Randy Petersen is editor and publisher of Inside Flyer, which is
considered the leading publication in the world about frequent traveler programs. At CreditCards.com, he writes
Cashing In, a weekly feature in which he answers readers' questions about credit cards rewards programs.
Dear Cashing In,
My rewards credit card has an online site where I can exchange reward points for merchandise or gift cards. Is buying merchandise with your points a good deal?
When real "money" is more important in your pocket than any amount of miles or points, it just might be. The answer, however, depends on the nature of the rewards credit card you are referring to. Why is this important? Let's say you have a particular airline frequent flier reward credit card. The best "value" for you with this card will always be redemption for airline travel. The same thing is true if you had a hotel rewards card. The best value would always be for redemption at hotels. And, of course, the best value from other types of rewards credit cards will be when you redeem for product or services with the actual sponsor of the rewards card.
Here's the key to understanding this value function: Whenever any rewards program has to "buy" rewards outside their purpose of business, that cost is reflected in a lower value to the cardholder. For example, for most airline rewards credit cards, redeeming for air travel will often bring you value of 1.5 cents to 10 cents per mile being redeemed. However, when redeeming those same miles for an iPod, flat-screen TV or even gift cards, the value is often pegged at only 1 cent per mile and often less.
There are two situations when redeeming reward credit card miles and points for merchandise makes perfect sense, and frankly, I've used my own miles and points for these exact purposes:
1.When your personal financial situation makes it prudent to watch your pennies. Given the current economic uncertainties, I can easily recommend that cardholders use their points for things they might normally reach into their wallets to purchase. This time of the year, graduation gifts come to mind, as well as perhaps gasoline cards, home improvement cards and even the new set of golf clubs you've had your eye on. (In tough times, you don't want to give up hope for your golf game!) I think that these types of utilitarian redemptions can serve a good purpose. After all, while you may not be getting the absolute "best" value for your miles and points, you at least are adding value to your life.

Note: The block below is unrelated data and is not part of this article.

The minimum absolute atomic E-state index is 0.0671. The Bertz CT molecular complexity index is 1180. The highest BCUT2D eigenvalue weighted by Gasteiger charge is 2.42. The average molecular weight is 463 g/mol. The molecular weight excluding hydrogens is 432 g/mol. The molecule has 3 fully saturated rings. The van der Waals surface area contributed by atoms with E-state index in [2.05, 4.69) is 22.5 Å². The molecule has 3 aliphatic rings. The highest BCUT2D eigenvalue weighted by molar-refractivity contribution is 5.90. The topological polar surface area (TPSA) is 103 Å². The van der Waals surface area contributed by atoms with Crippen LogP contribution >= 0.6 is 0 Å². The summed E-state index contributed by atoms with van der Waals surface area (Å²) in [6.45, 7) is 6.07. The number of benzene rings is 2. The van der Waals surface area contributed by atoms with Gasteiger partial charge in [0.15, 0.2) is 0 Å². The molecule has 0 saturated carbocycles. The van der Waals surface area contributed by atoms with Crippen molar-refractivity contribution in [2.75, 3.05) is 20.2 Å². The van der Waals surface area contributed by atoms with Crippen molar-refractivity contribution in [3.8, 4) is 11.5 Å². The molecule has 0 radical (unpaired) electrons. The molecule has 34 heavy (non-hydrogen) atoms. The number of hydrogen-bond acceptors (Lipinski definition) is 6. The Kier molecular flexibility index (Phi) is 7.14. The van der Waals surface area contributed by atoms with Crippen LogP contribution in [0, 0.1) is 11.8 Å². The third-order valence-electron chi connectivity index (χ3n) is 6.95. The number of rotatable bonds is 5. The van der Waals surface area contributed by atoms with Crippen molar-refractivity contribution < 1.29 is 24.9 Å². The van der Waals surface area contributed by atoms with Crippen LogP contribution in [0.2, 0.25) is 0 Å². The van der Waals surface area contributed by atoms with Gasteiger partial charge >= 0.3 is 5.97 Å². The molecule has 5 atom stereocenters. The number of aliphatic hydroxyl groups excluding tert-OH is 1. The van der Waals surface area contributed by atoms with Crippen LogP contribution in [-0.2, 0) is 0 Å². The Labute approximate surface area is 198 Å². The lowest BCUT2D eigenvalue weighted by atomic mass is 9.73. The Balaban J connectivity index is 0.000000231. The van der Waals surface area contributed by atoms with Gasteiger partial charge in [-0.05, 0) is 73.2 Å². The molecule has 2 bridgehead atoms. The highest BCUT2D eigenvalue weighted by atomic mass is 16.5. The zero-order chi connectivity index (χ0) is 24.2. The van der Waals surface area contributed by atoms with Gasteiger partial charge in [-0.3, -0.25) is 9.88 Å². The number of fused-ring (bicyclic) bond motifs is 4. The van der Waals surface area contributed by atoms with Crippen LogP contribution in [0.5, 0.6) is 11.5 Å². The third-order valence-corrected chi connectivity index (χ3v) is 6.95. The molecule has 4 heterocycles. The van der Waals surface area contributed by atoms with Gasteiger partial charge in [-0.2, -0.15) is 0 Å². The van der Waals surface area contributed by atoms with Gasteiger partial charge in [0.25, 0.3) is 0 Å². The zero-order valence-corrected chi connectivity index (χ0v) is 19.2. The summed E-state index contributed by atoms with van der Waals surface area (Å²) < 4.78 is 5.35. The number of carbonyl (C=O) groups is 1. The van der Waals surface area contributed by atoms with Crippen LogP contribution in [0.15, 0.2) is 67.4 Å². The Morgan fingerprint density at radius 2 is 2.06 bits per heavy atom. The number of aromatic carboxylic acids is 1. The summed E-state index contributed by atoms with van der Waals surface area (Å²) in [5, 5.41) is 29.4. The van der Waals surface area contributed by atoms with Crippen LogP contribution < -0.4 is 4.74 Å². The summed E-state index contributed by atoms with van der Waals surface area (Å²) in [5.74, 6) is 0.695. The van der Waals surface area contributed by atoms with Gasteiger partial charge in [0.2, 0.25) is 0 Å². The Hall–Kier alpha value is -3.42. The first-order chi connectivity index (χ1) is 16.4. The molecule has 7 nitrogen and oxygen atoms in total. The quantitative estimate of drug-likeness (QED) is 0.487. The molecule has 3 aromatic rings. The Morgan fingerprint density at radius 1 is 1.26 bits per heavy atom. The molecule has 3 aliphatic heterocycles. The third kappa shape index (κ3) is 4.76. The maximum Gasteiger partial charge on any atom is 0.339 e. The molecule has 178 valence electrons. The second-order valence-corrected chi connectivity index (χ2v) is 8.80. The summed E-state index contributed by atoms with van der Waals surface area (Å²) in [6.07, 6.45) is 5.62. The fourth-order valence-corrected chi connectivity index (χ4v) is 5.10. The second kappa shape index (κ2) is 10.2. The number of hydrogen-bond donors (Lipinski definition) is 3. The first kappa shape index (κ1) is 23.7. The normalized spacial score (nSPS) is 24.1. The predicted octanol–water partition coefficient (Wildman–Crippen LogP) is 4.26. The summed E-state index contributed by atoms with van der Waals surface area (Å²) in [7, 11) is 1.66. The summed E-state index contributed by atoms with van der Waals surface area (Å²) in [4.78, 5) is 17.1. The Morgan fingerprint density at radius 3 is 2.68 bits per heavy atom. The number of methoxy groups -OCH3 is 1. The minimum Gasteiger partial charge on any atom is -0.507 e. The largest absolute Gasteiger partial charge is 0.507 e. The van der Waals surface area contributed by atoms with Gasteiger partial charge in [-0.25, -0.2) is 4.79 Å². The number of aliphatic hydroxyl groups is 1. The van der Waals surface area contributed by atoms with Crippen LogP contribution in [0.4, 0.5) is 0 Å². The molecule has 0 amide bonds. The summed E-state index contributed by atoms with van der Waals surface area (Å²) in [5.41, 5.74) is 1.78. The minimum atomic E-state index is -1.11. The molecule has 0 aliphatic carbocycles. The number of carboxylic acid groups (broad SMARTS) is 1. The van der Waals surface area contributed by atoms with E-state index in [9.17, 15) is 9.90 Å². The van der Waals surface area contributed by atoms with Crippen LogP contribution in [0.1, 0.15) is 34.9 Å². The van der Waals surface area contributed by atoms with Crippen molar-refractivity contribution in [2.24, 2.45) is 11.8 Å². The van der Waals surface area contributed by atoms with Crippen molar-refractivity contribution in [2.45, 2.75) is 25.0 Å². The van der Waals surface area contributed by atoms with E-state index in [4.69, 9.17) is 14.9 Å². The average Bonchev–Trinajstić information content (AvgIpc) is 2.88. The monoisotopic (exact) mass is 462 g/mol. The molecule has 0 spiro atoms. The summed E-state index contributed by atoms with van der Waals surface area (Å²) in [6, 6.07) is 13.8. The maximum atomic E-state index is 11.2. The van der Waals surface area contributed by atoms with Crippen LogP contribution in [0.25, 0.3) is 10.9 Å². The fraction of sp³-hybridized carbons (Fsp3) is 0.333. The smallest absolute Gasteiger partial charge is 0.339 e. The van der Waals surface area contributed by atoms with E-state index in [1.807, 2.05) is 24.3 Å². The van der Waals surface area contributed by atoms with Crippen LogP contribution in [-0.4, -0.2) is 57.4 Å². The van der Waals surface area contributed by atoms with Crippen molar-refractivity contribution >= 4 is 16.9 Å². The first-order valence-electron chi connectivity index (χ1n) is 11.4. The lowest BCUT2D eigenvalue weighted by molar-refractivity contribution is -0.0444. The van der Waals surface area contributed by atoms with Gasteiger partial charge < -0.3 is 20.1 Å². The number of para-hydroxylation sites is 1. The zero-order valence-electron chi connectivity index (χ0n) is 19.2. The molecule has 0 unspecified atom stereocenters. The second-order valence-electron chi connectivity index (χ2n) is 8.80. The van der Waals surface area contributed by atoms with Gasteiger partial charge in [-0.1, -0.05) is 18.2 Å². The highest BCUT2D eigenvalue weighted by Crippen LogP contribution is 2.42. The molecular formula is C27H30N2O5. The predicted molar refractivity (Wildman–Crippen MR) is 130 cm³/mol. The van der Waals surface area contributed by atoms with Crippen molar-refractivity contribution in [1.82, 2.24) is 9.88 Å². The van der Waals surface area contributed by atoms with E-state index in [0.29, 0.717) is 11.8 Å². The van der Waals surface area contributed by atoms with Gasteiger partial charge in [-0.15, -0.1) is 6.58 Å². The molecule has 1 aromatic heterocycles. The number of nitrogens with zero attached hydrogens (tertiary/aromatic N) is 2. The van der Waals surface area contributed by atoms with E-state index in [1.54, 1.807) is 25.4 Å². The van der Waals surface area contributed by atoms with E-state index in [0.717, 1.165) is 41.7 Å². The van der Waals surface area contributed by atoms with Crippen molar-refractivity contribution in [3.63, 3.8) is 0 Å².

2.When you simply have too many miles and points. Balances for many of the rewards cards have boomed with the never-ending addition of partners to earn reward currency from and the more recent incentives to earn even more with never-ending promotions. So, if you have hundreds of thousands of miles and points, then use those for merchandise. Besides, if you have that many, you're likely able to replace them soon enough anyway.
So your reasons for redemption are when your own personal situation demands it, with an understanding that you'd go crazy if you tried to value average every redemption. Me? I'm all for redeeming my miles for the big screen TV now that baseball season has started!
The Wall Street Journal refers to Randy as "... the
most influential frequent flyer in America," while The New York Times tagged him "the world's leading expert on
airline frequent flier programs." Randy is editor and publisher of Inside Flyer magazine -- considered the leading publication in the world about frequent traveler programs. He is a regular speaker at
business travel seminars and conferences around the world; and is often called upon by the industry itself for
his comments and suggestions about the future of frequent traveler programs.
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Three most recent Cashing In Q&A columns stories:
How to use US Airways miles as merger unfolds – If you want to redeem US Airways miles, you'll still need to use the US Airways award chart until the airline finishes combining its frequent flier program with that of merger partner American Airlines ...
Strategies to maximize cash-back rewards – Most cashback cards pay about 1 percent in rewards; a couple of cards pay a flat 2 percent. But you may want to consider using a flat-rate card and a card with higher rewards rates on rotating categories ...
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